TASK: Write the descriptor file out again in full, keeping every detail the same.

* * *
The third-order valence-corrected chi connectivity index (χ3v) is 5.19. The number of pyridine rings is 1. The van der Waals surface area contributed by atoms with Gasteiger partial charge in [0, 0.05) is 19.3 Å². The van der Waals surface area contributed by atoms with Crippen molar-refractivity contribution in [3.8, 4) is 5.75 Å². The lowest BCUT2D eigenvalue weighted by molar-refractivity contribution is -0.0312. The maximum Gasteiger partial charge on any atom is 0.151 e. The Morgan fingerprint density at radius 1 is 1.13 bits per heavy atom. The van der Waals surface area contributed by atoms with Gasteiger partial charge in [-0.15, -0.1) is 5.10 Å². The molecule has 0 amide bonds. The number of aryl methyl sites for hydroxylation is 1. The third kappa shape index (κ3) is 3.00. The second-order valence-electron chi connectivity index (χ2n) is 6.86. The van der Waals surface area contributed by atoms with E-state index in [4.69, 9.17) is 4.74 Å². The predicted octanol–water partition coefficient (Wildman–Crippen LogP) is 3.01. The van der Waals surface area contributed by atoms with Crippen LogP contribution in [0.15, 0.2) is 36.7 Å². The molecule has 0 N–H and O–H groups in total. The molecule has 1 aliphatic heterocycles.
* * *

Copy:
The third-order valence-corrected chi connectivity index (χ3v) is 5.19. The number of pyridine rings is 1. The van der Waals surface area contributed by atoms with Gasteiger partial charge in [0, 0.05) is 19.3 Å². The van der Waals surface area contributed by atoms with Crippen molar-refractivity contribution in [3.8, 4) is 5.75 Å². The lowest BCUT2D eigenvalue weighted by molar-refractivity contribution is -0.0312. The maximum Gasteiger partial charge on any atom is 0.151 e. The Morgan fingerprint density at radius 1 is 1.13 bits per heavy atom. The van der Waals surface area contributed by atoms with Gasteiger partial charge in [-0.15, -0.1) is 5.10 Å². The molecule has 0 amide bonds. The number of aryl methyl sites for hydroxylation is 1. The third kappa shape index (κ3) is 3.00. The second-order valence-electron chi connectivity index (χ2n) is 6.86. The van der Waals surface area contributed by atoms with E-state index in [4.69, 9.17) is 4.74 Å². The predicted octanol–water partition coefficient (Wildman–Crippen LogP) is 3.01. The van der Waals surface area contributed by atoms with Crippen LogP contribution in [0.15, 0.2) is 36.7 Å². The molecule has 0 N–H and O–H groups in total. The molecule has 1 aliphatic heterocycles.